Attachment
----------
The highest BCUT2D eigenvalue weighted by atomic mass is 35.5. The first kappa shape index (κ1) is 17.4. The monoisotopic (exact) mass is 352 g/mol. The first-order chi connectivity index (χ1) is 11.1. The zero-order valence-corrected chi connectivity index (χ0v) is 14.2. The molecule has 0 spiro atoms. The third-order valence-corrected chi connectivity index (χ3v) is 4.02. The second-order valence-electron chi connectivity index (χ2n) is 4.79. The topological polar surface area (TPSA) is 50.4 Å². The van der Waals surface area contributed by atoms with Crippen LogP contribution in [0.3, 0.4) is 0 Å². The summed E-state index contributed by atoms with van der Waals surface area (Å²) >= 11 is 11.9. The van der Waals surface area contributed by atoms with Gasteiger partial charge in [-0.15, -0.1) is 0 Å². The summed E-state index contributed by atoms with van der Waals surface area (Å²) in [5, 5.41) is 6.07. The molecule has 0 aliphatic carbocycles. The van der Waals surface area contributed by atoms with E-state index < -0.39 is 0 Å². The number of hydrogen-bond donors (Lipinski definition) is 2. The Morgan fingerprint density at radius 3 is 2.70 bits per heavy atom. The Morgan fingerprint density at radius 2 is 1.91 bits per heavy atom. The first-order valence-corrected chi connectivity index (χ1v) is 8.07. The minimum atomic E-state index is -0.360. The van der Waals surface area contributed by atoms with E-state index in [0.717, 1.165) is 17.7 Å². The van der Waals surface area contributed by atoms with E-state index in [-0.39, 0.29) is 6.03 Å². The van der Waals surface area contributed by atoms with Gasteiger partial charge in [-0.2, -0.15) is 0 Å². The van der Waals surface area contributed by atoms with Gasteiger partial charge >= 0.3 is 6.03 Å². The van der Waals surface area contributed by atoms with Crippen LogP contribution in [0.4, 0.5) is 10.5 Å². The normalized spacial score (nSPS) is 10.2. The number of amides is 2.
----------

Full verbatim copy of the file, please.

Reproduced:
The highest BCUT2D eigenvalue weighted by atomic mass is 35.5. The first kappa shape index (κ1) is 17.4. The monoisotopic (exact) mass is 352 g/mol. The first-order chi connectivity index (χ1) is 11.1. The zero-order valence-corrected chi connectivity index (χ0v) is 14.2. The molecule has 0 spiro atoms. The third-order valence-corrected chi connectivity index (χ3v) is 4.02. The second-order valence-electron chi connectivity index (χ2n) is 4.79. The topological polar surface area (TPSA) is 50.4 Å². The van der Waals surface area contributed by atoms with Crippen LogP contribution in [0.3, 0.4) is 0 Å². The summed E-state index contributed by atoms with van der Waals surface area (Å²) >= 11 is 11.9. The van der Waals surface area contributed by atoms with Gasteiger partial charge in [-0.15, -0.1) is 0 Å². The summed E-state index contributed by atoms with van der Waals surface area (Å²) in [5, 5.41) is 6.07. The molecule has 0 aliphatic carbocycles. The van der Waals surface area contributed by atoms with E-state index < -0.39 is 0 Å². The number of hydrogen-bond donors (Lipinski definition) is 2. The Morgan fingerprint density at radius 3 is 2.70 bits per heavy atom. The Morgan fingerprint density at radius 2 is 1.91 bits per heavy atom. The first-order valence-corrected chi connectivity index (χ1v) is 8.07. The minimum atomic E-state index is -0.360. The van der Waals surface area contributed by atoms with E-state index in [0.717, 1.165) is 17.7 Å². The van der Waals surface area contributed by atoms with E-state index in [-0.39, 0.29) is 6.03 Å². The van der Waals surface area contributed by atoms with Gasteiger partial charge in [-0.2, -0.15) is 0 Å². The van der Waals surface area contributed by atoms with Gasteiger partial charge >= 0.3 is 6.03 Å². The van der Waals surface area contributed by atoms with Crippen LogP contribution in [0.4, 0.5) is 10.5 Å². The normalized spacial score (nSPS) is 10.2. The number of amides is 2.